Volume 3, Issue 4, July 2015, Pages: 38-46

Comparing the Subjective and the Objective Criteria Weighting in Agricultural Water Resources Management

Maryam Hafezparast1, *, Shahab Araghinejad2, Tatiana Filatova3

1Department of Water Engineering, Faculty of Agriculture, Razi University, Emam-Khomeini Highway, Kermanshah, Iran

2Department of Irrigation & Reclamation Engineering, Faculty of Agricultural Engineering & Technology, College of Agriculture & Natural Resources, University of Tehran, Karaj, Tehran, Iran

3Centre for Studies in Technology and Sustainable Development, Faculty of Management and Governance, University of Twente, Enschede, the Netherlands

Email address:

(T. Filatova)

To cite this article:

Maryam Hafezparast, Shahab Araghinejad, Tatiana Filatova. Comparing the Subjective and the Objective Criteria Weighting in Agricultural Water Resources Management.Hydrology.Vol.3, No. 4, 2015, pp. 38-46. doi: 10.11648/j.hyd.20150304.11

Abstract: In this study Integrated Water Resources Management (IWRM) approach is applied to the Aras basin in the North West of Iran to integrate different criteria for demand management and decision making. Coupling between the River Basin Management Model (MIKEBASIN) and Visual Basic Macro in Excel with the use of COM/.Net interface as a Decision Support System (DSS) have done to evaluate the performance of 9 indicators of structural alternatives. The Analytical Hierarchical process, Entropy method and the strategy of equal weighting are compared as three different methods of Subjective, Objective and Equal criteria weighting. The Technique for Order of Preference by Similarity to Ideal Solution (TOPSIS) is used for Multi Criteria Decision Making (MCDM) analysis to determine the best management alternatives. The results show that, the alternative 'Increase water efficiency’ and ‘Decrease cultivated area’ is the most preferred option.

Keywords: Integrated Water Resources Management (IWRM), Multi Criteria Decision Making (MCDM), TOPSIS, Aras River Basin

1. Introduction

The amount of available water in various regions, such as deserts and tropical forests are quite different. Moreover the variation in the supply of water contains seasonal and annual changes. This means that the uncertainty of water resources is a major challenge for water managers and the community (UN-Water, 2008.( In this regard, many of the less developed countries and some developing countries, found that increasing water supply is not the only appropriate solution to address the increasing demands due to population growth, economic and climate pressures. Also improved waste water treatment, water recycling and demand management, should be included in a package of measures to deal with the challenges of improving inadequate water supply (UN-Water, 2008. (Related to this, integrated water resource management (IWRM) approach can be regarded as a process which promotes the development and management of water, land and related resources, in order to maximize the resultant economic and social welfare in an equitable manner without compromising the sustainability of vital ecosystems (UN-Water. GWP, 2007).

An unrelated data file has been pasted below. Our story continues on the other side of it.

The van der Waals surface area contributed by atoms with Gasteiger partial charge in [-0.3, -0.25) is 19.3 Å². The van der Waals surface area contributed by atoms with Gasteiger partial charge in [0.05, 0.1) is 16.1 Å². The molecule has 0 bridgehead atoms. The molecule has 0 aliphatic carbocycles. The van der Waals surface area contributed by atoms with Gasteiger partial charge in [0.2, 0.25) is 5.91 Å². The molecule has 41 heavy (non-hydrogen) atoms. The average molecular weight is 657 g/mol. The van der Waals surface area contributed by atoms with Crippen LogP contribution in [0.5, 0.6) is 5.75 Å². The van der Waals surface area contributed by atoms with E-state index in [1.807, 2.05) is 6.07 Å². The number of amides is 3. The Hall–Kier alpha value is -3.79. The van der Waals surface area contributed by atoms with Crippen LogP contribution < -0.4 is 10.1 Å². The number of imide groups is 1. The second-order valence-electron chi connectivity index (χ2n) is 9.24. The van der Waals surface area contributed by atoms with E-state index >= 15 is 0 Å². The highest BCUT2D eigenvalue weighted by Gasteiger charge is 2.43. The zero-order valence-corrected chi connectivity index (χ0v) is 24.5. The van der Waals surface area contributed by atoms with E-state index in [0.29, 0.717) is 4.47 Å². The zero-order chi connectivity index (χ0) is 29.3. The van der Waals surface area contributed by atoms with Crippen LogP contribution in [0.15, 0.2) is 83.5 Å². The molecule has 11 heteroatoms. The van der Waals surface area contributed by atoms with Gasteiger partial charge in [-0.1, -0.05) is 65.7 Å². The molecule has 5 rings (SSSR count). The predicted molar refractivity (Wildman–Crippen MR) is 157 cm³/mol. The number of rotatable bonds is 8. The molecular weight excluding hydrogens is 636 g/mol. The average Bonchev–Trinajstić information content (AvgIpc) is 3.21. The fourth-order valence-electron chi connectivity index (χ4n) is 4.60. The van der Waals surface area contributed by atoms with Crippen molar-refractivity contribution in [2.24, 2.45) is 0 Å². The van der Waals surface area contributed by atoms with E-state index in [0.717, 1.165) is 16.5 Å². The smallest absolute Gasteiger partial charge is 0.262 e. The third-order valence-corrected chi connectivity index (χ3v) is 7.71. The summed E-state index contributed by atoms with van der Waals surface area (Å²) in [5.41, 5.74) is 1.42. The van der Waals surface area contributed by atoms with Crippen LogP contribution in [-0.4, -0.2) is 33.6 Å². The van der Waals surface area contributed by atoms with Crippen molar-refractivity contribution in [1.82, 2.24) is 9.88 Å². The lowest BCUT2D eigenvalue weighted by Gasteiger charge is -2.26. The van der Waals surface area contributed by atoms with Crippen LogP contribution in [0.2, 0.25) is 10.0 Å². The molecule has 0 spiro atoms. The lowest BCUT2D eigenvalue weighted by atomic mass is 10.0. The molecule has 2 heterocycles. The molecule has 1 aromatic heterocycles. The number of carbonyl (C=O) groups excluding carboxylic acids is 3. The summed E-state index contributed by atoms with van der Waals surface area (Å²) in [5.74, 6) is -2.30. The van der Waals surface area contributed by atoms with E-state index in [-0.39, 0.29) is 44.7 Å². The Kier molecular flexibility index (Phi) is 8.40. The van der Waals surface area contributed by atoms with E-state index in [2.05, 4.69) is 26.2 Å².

Large-scale integrated management of water resources in watersheds with multiple demands from domestic use, and use for industry, agriculture and the environment are investigated with the use of computer simulation software. Some of these software are based on geographic information systems (GIS) that can simulate spatial and temporal water resources planning simultaneously such as MIKE BASIN (DHI, 2003) and WSMDSS (Water Strategy Man, 2002). However, decisions in water management are characterized by multiple objectives and multiple stakeholders (Bressers and Kuks, 2004). This multiplicity overburdens decision makers in finding the best decision; thus, a powerful tool is desired for the final selection. Therefore, many researchers use multi-criteria decision making (MCDM) methods to cope with water-related problems in their studies, as well as in research projects that foresee the development and use of decision support system (DSS) in order to help acquiring sustainable development strategies (Yilmaz and Harmancioglu, 2010). Another important issue is to find effective and efficient methods for decision analysis and DSS development. This is because of the complexity of decision analysis, especially in problem analysis and structuring, and consequently in the development of DSSs for such complicated MCDM problems as natural resource management (Liu and Stewart, 2004). The first generation of DSS that combined various components of databases, models and GIS were formed in the mid-1990s. According to Ako et al. (2009) there are two general trends identified currently in the field of mathematical modeling of catchment basins: 1) hydrologic models, to model the behavior of the components of the water cycle from rainfall to runoff, and 2) decision support systems, to model behavior of different processes, like physical, natural, social and economic deliberations at hydrological basin. Generally, the generation of DSS for water management can be classified in three groups according to their emphasis: water quality, water allocation and water life. There is a large body of literature on water resources DSS linked with GIS or MCDM analysis such as Christensen (2004) created a coupling between the River Basin Management Model (MIKE BASIN) and the 3D Hydrological Model (MIKE SHE) with the use of the OpenMI System. Ireson, Makropoulos and Maksimoviv (2006) coupled a strategic scale water resources management simulation model, MIKE BASIN, and a finite difference groundwater model (ASM), as a tool to support decision making in data scarce environments. Leemhuis et al (2009) have developed a Volta Basin Water Allocation System (VB-WAS), a decision support tool that allows assessing the impact of infrastructure development in the basin on the availability of current and future water resources, given the current or future climate conditions. The simulated historic and future discharge time series of the joint climate-hydrological modeling approach (MM5/WaSiM-ETH) serve as input data for a river basin management model (MIKE BASIN). Yilmaz and Harmancioglu (2010) developed a water resource management model that facilitates indicator-based decisions, with respect to environmental, social and economic dimensions in a multiple criteria perspective, for the Gediz River Basin in Turkey. Mathematical models are suitable tools to support the implementation of IWRM (Humberto et.al, 2009). So that in this paper we follow the trend of mathematical methods using decision support systems in water allocation and try to solve the water scarcity in the Aras basin with management alternatives under following steps. 1) Combination of software tools (Mike basin and Visual Basic Macro in Excel) to simulate system operation and computing system performance indices such as supply reliability, resiliency and vulnerability, 2) Application of IWRM DSS in a data scarce region, 3) Compare different method of Subjective, Objective and Equal criteria weighting for importance of performance indices, 4) Exploration of climate change coping strategies for Iran on the example of Aras watershed.